The Mermaids of Weeki Wachee Springs are a unique attraction in the Gulf Coast Florida city of Weeki Wachee. The name Weeki Wachee means “little spring” or ‘winding river” in the Seminole language. The temperature in the spring is a constant 74 degrees and over 170 million gallons of water rushes through at 5 miles per hour. Divers have gone down to 400 feet and have yet to reach the bottom.
The mermaids first began performing in 1947 after the springs were purchased by Newton Perry. He was an avid diver who saw the potential in the springs which had been used as a dumping ground for years. After cleaning out all the abandoned cars and junk, he set about inventing a breathing apparatus that would give the impression that the divers were able to thrive underwater without having an air tank strapped to their backs.
A small 18-seat theatre was created six feet below the water level of the springs and the mermaids of Weeki Wachee became one of Florida’s favorite attractions. In the days before super highways, Americans were hitting the smaller roads and enjoying the carefree days of sunshine in Florida. The mermaids would run out to the road to entice visitors to visit and since they were chosen as much for their looks as their swimming ability, they were quite successful.
Weeki Wachee Springs became a Florida State Park in 2008 and still offers guests a taste of old Florida with all the modern conveniences. You will be given a map when you enter the park which will help you to plan your day.
The mermaids perform three time daily, at 11 a.m. 1:30 p.m. and 3 p.m. Currently, they offer two different shows “The Little Mermaid” and Fish Tails”. The performances take place in a submerged 500-seat theatre. The doors open a half hour before show time and when capacity is reached the doors close, so plan accordingly.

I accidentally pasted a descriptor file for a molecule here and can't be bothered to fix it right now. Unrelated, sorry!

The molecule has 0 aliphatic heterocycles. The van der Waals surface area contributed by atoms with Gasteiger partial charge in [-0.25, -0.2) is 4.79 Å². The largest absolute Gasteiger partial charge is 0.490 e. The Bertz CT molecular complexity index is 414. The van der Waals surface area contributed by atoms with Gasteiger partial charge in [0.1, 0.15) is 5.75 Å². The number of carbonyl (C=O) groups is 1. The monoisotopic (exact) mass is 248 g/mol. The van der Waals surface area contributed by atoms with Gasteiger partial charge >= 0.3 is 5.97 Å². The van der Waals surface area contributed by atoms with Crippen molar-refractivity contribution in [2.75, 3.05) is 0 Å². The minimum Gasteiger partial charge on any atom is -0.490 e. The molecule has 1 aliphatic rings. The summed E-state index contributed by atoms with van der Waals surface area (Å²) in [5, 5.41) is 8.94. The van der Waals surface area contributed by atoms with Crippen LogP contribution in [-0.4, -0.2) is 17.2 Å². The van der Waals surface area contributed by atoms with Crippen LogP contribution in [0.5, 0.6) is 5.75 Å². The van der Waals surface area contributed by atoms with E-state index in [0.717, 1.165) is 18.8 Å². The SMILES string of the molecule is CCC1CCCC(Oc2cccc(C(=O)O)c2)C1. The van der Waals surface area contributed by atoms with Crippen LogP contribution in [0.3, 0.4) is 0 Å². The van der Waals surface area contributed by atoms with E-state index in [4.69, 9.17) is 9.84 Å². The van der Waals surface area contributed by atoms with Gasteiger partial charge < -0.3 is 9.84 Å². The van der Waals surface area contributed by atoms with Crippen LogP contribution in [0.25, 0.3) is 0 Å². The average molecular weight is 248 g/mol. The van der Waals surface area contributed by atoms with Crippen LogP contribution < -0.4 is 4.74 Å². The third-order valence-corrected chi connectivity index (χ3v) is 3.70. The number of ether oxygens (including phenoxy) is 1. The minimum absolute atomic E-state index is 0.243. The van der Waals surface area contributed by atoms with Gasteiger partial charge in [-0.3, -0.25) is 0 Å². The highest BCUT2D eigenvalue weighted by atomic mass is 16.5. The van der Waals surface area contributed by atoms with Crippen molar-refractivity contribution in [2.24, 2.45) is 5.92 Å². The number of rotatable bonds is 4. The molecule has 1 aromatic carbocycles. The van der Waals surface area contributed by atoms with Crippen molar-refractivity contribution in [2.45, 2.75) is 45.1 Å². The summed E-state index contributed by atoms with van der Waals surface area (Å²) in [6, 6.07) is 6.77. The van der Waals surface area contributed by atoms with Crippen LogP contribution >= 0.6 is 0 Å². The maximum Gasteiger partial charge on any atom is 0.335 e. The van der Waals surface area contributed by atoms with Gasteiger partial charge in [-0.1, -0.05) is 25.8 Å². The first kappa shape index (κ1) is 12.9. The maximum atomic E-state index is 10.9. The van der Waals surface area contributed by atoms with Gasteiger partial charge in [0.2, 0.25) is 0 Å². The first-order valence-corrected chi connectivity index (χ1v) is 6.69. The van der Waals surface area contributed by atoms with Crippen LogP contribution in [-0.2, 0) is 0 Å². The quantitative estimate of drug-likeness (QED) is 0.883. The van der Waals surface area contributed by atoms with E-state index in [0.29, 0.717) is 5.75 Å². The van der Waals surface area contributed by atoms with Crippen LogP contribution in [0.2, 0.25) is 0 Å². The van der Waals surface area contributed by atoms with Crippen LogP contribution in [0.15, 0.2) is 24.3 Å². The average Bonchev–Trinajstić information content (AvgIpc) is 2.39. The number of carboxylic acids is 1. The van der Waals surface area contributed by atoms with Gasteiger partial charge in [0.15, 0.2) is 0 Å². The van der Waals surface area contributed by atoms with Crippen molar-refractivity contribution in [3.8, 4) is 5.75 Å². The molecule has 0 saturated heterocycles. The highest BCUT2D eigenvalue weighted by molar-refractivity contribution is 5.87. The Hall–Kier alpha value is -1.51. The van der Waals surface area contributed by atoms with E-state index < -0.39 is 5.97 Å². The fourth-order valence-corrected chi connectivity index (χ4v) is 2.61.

The mermaids actually eat and drink as part of their show, pretty amazing since they are underwater. They also manage several costume changes in a room beneath the stage which they can access through the spring itself out of visitor sight. Just seeing them maintain their position in the water is incredible when you consider that it is moving at 5 miles per hour.
After the show there is a photo opportunity with one of the mermaids. It was not just the children who were posing with the very pretty young women.
An animal encounter is offer three times daily, at 10 a.m., 12 p.m. and 2:15 p.m. It may include alligators, snakes and more. This writer was not able to fit it in with all the other things going on but it is on the list for next time.
Kayaks and canoes are offered for rental. The Weeki Wachee River is a popular spot to take part in these activities. Scuba diving and snorkeling is available with prior arrangement.
Buccaneer Bay is their seasonal water park. It offers exciting flume rides, a lazy river and a sandy beach. Check the website for opening day.
The river cruise is located behind the restaurant and beyond the stage for the animal show. The boat leaves every half hour or so and does have a limited capacity so plan accordingly. It is a leisurely journey with the chance to view some birds, an eagle’s nest, perhaps the resident alligator or his new companion and our favorite, the manatees.
The riverboat shares the river with kayakers and at times it was a little crowded as the water crafts had to pass each other. Be sure to bring a camera, there will be abundant photo opportunities.
An information center for the local area is located in the gift shop and offers lots of suggestions for things to do.
A food concession is available and the food is quite good and well-priced. The park has a family of peacocks who can be found around the outdoor dining area and while not a listed attraction are very entertaining.
Allow several hours for your visit, more if the water park is open. Check their website for additional information.